Catholic bishops are denouncing the decision of Attorney General Jeff Sessions to no longer consider domestic violence or gang violence as reasons for granting asylum in the United States.
Daniel Cardinal DiNardo, ordinary of the Archdiocese of Galveston-Houston in Texas, said, “At its core, asylum is an instrument to preserve the right to life. The Attorney General’s recent decision elicits deep concern because it potentially strips asylum from many women who lack adequate protection. … These vulnerable women will now face return to the extreme dangers of domestic violence in their home country. This decision negates decades of precedents that have provided protection to women fleeing domestic violence. Unless overturned, the decision will erode the capacity of asylum to save lives, particularly in cases that involve asylum seekers who are persecuted by private actors.”
Cardinal DiNardo went on to encourage the courts, “to respect and enhance, not erode, the potential of our asylum system to preserve and protect the right to life.”
Donald Kerwin, Jr., director of the Center for Migration Studies, criticized members of the Trump administration’s attempts to identify Mexico as a “safe, third party state.” Mexico is a nation rife with government corruption and drug and gang violence.
The concerns of the bishops and immigration advocates are legitimate. Domestic violence and, especially, gang violence, are legitimate reasons to seek asylum and safety. The government and police of Mexico, and those of many Latin countries, are either ignoring the safety of their citizens, or actually complicit in the violence they suffer.
Solving the problem, however, is not so easy as simply opening the borders of the U. S., or Europe, for that matter, to any and all who come here. Mexico is a country of over 127 million people. If Mexico is identified as a country so lost to corruption and violence, is the entire population to be considered for potential asylum? What are the Catholic bishops in Mexico doing to protect women and children from the violence of husbands and gangs? The number of migrants and potential asylum seekers is huge. Over 65 million people, according to the U. S. bishops, are victims of forced migration, that is, being run out of their home countries or fleeing violence and persecution in their home countries. For the third consecutive month, arrests at the southern border have topped 50,000. If that number holds, that represents 600,000 people seeking to enter the U. S. from Mexico and Central America over the twelve months from March, 2018 to February, 2019. Can the U. S. realistically absorb those kinds of numbers? Finally, and I don’t mean this sarcastically, given the recent record of U. S. civil authorities in California and Maryland, is the U. S. really a safe haven from gang violence?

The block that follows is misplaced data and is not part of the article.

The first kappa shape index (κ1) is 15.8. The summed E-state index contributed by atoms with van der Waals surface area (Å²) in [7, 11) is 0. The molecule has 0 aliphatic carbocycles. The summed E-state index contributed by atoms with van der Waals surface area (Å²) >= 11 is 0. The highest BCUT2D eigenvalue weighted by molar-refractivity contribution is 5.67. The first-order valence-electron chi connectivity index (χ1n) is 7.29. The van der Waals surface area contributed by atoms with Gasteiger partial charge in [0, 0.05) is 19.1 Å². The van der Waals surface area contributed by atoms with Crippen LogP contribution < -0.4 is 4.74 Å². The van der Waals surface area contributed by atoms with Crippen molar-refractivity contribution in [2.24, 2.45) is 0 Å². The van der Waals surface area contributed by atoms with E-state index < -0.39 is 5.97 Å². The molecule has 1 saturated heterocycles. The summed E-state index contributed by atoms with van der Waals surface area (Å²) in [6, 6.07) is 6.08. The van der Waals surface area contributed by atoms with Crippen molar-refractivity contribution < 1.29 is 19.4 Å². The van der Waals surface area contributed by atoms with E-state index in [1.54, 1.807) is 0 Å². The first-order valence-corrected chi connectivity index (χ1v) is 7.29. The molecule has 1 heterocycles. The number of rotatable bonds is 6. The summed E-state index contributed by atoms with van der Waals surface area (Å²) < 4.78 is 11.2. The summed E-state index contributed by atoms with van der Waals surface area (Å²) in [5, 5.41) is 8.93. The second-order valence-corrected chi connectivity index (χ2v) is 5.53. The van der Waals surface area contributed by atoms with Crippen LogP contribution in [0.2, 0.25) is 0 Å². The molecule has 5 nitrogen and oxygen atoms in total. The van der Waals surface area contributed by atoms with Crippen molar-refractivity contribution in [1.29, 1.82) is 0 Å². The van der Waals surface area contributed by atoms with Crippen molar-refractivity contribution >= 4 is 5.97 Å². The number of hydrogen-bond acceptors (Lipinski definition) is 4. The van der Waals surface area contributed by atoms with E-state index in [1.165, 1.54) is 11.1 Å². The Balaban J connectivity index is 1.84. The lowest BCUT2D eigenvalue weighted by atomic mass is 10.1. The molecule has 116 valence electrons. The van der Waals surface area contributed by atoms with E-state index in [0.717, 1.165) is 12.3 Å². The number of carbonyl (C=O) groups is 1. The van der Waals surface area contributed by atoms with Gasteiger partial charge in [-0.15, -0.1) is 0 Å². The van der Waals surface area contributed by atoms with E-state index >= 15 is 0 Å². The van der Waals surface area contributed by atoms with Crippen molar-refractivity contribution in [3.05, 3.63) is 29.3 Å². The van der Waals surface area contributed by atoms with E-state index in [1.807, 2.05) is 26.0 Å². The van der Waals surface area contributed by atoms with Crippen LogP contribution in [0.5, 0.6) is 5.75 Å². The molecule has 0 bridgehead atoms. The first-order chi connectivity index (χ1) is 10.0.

Ultimately, the answer to this problem is in the home countries of the people who are fleeing the violence. The Church in these countries must be at the forefront of offering protection and sanctuary for women and children, and men, too, who are at risk. No country could possibly take in the entire population of refugees and potential asylum seekers, even if it wanted to. And no country, not just the United States, has communicated a willingness to do that.
Be Christ for all. Bring Christ to all. See Christ in all.